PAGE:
San Juan is Puerto Rico's capital city and commercial center, divided into several districts, and seems in many ways to straddle the old and the new.
The site of dozens of hotels, resorts and the convention center, connected by snaking highways and often snarled by traffic, it's also home to many historic military forts and ramparts. The most famous of these is the Fort de San Felipe del Morro ("El Morro”). El Morro is a National Historic Site and the largest fortification in the Caribbean. From its perch above San Juan Bay, it provided a useful defense against attacks by both the English and the Dutch. El Morro's sister fort, San Cristóbal, is the largest Spanish fort in the New World and protected the city against land-based attacks. It sits on 27 acres and is comprised of five independent units connected by moats and tunnels. San Cristóbal is a UNESCO World Heritage and National Historic Site. La Fortaleza, also known as the Palacio de Santa Catalina, was intended to serve as a military fortress when it was finished in 1540, but was soon converted into the Governor's residence. It continues in that role today.
The gothic Iglesia de San José was built in the 1530s by Dominican Friars and contains the grave of celebrated Puerto Rican artist José Campeche.
Old San Juan is the city's historical heart. Founded in 1521 by Spanish explorer Juan Ponce de Leon, Old San Juan is a tiny maze of blue cobblestone streets, colonial architecture and historic fortresses and plazas. Its main meeting place is the central square, the Plaza de Armas, which once served as the site of military drills.
Puerto Rico's southern, meticulously preserved, second-largest city is sometimes called "La Perla del Sur" (Pearl of the South) or "Ciudad Senorial" (Majestic City) because of its lavish, neoclassical architecture. The downtown historic district features the tree-lined Plaza de las Delicias (comprised of fountains, gardens, and the 1835 Catedral de Nostra Señora de Guadelupe) and the red-and-black striped Ponce Firehouse (constructed in 1882 and now a museum of the history of local fire-fighting). Casa Alcaldía, or City Hall, is the oldest colonial building in the city. La Guancha Paseo Tablado, the boardwalk, is a lively beachfront development popular with the locals. From here, divers can take a short ferry ride to the uninhabited and pristine Caja de Muertos (Coffin Island), from where they can travel Puerto Rico's only underwater marked path system.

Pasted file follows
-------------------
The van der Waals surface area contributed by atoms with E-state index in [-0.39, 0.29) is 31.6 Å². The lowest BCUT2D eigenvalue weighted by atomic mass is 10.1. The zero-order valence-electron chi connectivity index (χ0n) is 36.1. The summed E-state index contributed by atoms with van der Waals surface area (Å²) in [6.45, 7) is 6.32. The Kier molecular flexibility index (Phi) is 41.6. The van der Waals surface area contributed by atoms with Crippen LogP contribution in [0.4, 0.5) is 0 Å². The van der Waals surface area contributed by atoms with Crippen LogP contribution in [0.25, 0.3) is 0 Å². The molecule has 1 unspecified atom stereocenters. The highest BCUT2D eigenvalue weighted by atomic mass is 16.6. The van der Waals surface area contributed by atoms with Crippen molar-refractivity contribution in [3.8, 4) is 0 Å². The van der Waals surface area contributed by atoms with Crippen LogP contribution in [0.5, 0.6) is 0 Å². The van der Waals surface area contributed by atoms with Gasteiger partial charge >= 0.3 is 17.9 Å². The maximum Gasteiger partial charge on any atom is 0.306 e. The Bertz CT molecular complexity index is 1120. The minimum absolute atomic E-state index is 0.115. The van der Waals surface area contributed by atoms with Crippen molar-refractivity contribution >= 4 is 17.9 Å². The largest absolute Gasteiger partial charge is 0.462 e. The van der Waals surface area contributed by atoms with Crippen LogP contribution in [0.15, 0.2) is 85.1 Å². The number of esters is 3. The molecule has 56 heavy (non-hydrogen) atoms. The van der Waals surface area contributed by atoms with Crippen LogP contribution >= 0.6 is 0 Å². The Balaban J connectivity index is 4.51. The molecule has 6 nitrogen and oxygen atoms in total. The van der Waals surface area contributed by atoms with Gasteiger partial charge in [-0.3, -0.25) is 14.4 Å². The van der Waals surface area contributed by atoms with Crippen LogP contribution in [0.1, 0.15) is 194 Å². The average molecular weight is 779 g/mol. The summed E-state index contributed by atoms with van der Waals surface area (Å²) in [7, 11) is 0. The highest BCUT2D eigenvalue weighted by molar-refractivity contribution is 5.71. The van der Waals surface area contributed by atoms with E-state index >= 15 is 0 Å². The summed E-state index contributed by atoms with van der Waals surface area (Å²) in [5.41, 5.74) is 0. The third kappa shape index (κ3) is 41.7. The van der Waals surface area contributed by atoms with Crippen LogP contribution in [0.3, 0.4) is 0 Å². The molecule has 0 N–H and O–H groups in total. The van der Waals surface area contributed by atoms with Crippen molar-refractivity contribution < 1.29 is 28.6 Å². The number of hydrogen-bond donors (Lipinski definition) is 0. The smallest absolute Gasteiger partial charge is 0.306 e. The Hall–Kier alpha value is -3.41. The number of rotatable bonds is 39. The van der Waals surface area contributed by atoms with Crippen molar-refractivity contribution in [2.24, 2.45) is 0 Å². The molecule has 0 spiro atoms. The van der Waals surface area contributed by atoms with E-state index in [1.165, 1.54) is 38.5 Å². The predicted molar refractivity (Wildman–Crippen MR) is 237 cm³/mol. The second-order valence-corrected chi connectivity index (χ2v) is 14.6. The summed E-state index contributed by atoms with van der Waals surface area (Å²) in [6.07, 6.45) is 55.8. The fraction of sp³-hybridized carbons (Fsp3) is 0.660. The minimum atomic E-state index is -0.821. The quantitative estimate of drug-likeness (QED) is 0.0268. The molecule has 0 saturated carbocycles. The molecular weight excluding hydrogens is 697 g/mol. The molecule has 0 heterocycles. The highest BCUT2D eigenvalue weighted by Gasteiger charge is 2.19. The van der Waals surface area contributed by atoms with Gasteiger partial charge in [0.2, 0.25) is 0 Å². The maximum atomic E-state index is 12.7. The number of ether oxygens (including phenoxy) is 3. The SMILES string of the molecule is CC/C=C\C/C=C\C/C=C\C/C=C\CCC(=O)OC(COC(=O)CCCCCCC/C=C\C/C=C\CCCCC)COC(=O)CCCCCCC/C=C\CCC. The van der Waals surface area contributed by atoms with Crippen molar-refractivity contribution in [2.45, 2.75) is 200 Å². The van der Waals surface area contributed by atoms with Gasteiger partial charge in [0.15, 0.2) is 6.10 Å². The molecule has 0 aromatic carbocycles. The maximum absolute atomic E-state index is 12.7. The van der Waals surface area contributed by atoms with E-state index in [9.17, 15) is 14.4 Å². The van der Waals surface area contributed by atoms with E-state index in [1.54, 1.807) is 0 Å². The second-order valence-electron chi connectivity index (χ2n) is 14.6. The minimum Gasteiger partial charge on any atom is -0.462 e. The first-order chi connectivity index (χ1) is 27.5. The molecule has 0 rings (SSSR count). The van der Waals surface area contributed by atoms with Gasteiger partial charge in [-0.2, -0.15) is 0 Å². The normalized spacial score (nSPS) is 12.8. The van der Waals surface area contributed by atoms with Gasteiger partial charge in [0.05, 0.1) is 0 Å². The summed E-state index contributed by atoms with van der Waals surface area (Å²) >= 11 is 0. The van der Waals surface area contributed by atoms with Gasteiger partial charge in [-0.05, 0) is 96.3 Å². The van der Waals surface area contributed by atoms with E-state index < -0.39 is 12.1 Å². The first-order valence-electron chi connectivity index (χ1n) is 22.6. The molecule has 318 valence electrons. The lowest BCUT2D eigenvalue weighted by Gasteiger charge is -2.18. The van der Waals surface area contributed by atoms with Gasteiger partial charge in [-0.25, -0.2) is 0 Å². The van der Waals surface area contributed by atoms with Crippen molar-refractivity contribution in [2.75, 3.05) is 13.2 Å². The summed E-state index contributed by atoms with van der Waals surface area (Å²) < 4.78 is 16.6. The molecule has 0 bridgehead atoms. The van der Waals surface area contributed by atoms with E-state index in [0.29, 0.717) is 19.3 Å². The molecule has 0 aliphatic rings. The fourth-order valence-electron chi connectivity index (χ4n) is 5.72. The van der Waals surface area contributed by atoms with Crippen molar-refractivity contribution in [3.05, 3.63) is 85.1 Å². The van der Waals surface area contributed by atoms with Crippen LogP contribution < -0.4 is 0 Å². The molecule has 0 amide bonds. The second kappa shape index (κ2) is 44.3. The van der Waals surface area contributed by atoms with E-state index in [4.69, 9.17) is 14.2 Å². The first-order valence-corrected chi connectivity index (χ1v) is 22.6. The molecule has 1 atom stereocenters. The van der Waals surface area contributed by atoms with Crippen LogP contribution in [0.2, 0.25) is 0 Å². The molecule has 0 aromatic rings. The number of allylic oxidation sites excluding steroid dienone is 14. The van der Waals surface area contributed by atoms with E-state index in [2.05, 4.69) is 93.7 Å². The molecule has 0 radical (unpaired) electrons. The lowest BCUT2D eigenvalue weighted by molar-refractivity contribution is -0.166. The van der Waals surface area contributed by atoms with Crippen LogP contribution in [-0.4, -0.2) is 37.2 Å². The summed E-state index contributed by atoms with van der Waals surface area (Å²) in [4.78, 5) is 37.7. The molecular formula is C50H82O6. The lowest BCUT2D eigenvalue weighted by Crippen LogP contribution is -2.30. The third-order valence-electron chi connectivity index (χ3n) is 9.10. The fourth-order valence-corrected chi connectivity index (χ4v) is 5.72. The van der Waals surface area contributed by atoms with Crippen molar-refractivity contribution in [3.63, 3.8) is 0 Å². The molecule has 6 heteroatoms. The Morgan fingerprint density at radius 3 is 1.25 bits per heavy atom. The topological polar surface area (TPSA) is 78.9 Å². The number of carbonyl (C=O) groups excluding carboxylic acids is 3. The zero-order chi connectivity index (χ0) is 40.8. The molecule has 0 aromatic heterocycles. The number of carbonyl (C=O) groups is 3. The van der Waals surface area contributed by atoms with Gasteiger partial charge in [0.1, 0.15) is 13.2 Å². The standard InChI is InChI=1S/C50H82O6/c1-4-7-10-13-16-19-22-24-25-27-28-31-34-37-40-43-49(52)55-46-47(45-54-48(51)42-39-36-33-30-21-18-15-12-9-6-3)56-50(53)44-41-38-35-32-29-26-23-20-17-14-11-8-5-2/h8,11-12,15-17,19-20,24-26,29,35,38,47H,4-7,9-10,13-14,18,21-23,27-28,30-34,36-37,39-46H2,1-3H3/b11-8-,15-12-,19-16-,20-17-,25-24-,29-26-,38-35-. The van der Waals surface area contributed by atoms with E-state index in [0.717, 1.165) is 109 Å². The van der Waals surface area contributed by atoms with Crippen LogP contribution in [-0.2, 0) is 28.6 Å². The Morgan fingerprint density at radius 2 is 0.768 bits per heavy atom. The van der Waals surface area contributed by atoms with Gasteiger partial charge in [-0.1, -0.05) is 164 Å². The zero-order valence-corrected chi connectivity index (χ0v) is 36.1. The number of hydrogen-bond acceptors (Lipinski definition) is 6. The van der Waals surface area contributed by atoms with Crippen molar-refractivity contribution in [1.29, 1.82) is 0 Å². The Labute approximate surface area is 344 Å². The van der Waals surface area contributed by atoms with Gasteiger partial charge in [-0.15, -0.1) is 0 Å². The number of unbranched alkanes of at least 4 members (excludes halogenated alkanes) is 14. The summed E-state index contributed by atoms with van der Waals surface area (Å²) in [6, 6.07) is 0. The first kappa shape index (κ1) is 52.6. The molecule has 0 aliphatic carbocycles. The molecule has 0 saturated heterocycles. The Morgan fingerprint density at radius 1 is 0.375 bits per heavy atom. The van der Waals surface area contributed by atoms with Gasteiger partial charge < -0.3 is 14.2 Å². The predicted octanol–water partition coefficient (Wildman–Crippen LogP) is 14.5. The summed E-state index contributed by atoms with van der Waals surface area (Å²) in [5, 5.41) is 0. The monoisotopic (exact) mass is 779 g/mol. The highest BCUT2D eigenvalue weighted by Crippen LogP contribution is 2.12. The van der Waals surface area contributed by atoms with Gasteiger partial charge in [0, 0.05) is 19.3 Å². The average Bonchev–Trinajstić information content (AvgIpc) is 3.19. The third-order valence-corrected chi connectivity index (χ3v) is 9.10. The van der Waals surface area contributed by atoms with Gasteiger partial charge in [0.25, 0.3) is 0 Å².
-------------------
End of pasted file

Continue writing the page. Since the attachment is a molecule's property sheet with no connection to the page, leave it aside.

About 15 minutes north of town is the Tibes Indian Ceremonial Center, an ancient burial ground that was discovered in 1975 after hurricane rains revealed pottery shards. Now a tourist attraction, access to the area is by guided tour only, and includes a visit a reconstructed Taîno Indian village as well as the active archaeological site.
In the mountains north of Ponce, the Hacienda Buena Vista is a "working" coffee plantation that offers tourists a glimpse of 19th-century rural Puerto Rican life. Also outside Ponce, the Seralles Castle, a well-preserved example of Spanish Revival architecture, was built in 1930 for the family who produced Don Q rum.
San Germàn is Puerto Rico's picturesque second-oldest town, set in the west and features two plazas (Plazuela Santo Domingo and Plaza Francisco Mariano Quinones) and a mélange of Victorian, Creole, and Spanish colonial architecture. The Capilla de Porta Coeli, built by Friars in 1606 and one of the oldest churches in the New World, is now a small museum of religious art and colonial paintings. The Iglesia San Germàn de Auxerre opened in 1739 and still holds mass today.